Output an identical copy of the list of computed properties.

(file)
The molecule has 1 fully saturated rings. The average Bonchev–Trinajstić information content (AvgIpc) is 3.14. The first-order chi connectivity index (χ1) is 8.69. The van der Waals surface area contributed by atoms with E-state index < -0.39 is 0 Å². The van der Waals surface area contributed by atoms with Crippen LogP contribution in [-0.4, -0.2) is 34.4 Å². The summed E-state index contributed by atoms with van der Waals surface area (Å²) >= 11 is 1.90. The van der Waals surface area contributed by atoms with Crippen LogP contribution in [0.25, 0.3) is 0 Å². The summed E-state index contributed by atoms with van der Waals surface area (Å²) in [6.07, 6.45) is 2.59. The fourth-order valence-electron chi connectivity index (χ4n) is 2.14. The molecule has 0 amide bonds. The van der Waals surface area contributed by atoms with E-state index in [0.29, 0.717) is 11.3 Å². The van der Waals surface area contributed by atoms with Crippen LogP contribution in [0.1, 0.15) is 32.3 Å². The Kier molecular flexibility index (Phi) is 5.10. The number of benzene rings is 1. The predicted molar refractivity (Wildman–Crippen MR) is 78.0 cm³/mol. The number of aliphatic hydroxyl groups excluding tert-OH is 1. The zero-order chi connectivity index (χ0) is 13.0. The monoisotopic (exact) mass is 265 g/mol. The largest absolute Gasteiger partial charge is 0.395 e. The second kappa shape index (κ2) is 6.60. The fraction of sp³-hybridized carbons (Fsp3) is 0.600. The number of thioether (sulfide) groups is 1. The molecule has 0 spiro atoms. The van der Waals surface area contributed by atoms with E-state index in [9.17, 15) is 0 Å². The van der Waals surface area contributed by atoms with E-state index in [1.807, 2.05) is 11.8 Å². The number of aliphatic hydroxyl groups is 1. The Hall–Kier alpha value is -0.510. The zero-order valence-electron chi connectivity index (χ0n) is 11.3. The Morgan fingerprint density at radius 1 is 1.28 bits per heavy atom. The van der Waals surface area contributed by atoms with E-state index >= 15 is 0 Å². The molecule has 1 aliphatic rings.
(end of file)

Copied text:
The molecule has 1 fully saturated rings. The average Bonchev–Trinajstić information content (AvgIpc) is 3.14. The first-order chi connectivity index (χ1) is 8.69. The van der Waals surface area contributed by atoms with E-state index < -0.39 is 0 Å². The van der Waals surface area contributed by atoms with Crippen LogP contribution in [-0.4, -0.2) is 34.4 Å². The summed E-state index contributed by atoms with van der Waals surface area (Å²) >= 11 is 1.90. The van der Waals surface area contributed by atoms with Crippen LogP contribution in [0.25, 0.3) is 0 Å². The summed E-state index contributed by atoms with van der Waals surface area (Å²) in [6.07, 6.45) is 2.59. The fourth-order valence-electron chi connectivity index (χ4n) is 2.14. The molecule has 0 amide bonds. The van der Waals surface area contributed by atoms with E-state index in [0.29, 0.717) is 11.3 Å². The van der Waals surface area contributed by atoms with Crippen LogP contribution in [0.1, 0.15) is 32.3 Å². The Kier molecular flexibility index (Phi) is 5.10. The number of benzene rings is 1. The predicted molar refractivity (Wildman–Crippen MR) is 78.0 cm³/mol. The number of aliphatic hydroxyl groups excluding tert-OH is 1. The zero-order chi connectivity index (χ0) is 13.0. The monoisotopic (exact) mass is 265 g/mol. The largest absolute Gasteiger partial charge is 0.395 e. The second kappa shape index (κ2) is 6.60. The fraction of sp³-hybridized carbons (Fsp3) is 0.600. The number of thioether (sulfide) groups is 1. The molecule has 0 spiro atoms. The van der Waals surface area contributed by atoms with E-state index in [9.17, 15) is 0 Å². The van der Waals surface area contributed by atoms with E-state index in [1.807, 2.05) is 11.8 Å². The number of aliphatic hydroxyl groups is 1. The Hall–Kier alpha value is -0.510. The zero-order valence-electron chi connectivity index (χ0n) is 11.3. The Morgan fingerprint density at radius 1 is 1.28 bits per heavy atom. The van der Waals surface area contributed by atoms with E-state index >= 15 is 0 Å². The molecule has 1 aliphatic rings.